Beginning with the restoration of the Bourbon monarchy in 1875 and ending with the death of General Francisco Franco in 1975, this book explores the intersection of education and nationalism in Spain. Based on a broad range of archival and published sources, including parliamentary and ministerial records, pedagogical treatises and journals, teachers' manuals, memoirs, and a sample of over two hundred primary and secondary school textbooks, the study examines ideological and political conflict among groups of elites seeking to shape popular understanding of national history and identity through the schools, both public and private.
A burgeoning literature on European nationalisms has posited that educational systems in general, and an instrumentalized version of national history in particular, have contributed decisively to the articulation and transmission of nationalist ideologies. The Spanish case reveals a different dynamic. In Spain, a chronically weak state, a divided and largely undemocratic political class, and an increasingly polarized social and political climate impeded the construction of an effective system of national education and the emergence of a consensus on the shape and meaning of the Spanish national past. This in turn contributed to one of the most striking features of modern Spanish political and cultural life--the absence of a strong sense of Spanish, as opposed to local or regional, identity. Scholars with interests in modern European cultural politics, processes of state consolidation, nationalism, and the history of education will find this book essential reading.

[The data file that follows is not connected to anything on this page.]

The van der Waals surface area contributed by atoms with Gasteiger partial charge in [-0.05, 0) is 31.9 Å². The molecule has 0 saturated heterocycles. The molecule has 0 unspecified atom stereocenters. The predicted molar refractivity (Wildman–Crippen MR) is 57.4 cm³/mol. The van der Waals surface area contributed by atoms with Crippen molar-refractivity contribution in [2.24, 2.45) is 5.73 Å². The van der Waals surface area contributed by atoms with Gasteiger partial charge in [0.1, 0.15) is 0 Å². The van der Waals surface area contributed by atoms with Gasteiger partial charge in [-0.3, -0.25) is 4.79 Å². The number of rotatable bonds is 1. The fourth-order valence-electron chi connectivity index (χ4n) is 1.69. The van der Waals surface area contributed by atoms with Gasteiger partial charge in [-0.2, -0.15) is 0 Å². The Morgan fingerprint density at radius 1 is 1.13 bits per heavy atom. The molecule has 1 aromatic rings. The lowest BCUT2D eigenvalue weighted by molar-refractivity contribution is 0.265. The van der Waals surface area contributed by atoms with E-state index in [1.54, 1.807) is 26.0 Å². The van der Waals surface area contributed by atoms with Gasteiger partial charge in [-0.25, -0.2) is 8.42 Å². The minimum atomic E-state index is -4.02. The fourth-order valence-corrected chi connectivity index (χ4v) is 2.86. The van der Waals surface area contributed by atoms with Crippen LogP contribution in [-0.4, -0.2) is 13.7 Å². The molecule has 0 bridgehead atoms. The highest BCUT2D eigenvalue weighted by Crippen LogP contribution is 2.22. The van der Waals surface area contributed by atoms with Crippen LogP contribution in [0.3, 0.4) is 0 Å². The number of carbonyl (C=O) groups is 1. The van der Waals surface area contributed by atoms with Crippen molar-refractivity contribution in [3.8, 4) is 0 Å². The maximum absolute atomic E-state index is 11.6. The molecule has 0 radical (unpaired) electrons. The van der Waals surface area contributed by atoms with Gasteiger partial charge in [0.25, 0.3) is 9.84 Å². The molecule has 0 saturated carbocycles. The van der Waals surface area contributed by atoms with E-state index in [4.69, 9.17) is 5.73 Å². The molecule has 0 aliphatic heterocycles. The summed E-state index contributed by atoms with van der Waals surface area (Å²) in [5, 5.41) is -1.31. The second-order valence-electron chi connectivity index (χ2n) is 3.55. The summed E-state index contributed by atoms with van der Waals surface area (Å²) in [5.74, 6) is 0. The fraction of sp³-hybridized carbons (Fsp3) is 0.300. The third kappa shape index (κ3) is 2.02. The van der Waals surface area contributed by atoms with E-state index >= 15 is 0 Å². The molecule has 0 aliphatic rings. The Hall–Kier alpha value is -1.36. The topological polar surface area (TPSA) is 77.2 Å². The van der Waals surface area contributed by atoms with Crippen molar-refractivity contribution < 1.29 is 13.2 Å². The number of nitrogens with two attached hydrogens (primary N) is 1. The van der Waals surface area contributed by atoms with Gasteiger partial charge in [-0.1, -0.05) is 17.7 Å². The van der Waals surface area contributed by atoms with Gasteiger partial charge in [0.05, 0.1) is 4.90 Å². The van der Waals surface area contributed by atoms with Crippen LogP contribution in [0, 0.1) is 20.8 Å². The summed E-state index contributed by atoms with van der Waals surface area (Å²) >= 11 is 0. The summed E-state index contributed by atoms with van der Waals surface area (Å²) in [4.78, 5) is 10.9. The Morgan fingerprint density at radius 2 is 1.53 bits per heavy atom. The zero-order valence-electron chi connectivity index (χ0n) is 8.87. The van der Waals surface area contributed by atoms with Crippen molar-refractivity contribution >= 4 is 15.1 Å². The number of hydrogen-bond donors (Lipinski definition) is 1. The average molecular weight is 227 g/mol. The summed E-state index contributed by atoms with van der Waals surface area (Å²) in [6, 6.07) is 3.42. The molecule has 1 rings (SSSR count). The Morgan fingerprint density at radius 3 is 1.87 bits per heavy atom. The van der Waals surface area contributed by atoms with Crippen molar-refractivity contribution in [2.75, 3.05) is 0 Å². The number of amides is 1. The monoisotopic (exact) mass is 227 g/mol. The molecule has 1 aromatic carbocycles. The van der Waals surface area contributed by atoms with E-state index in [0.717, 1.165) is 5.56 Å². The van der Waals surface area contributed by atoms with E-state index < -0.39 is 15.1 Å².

Table of Contents
This book has been translated into: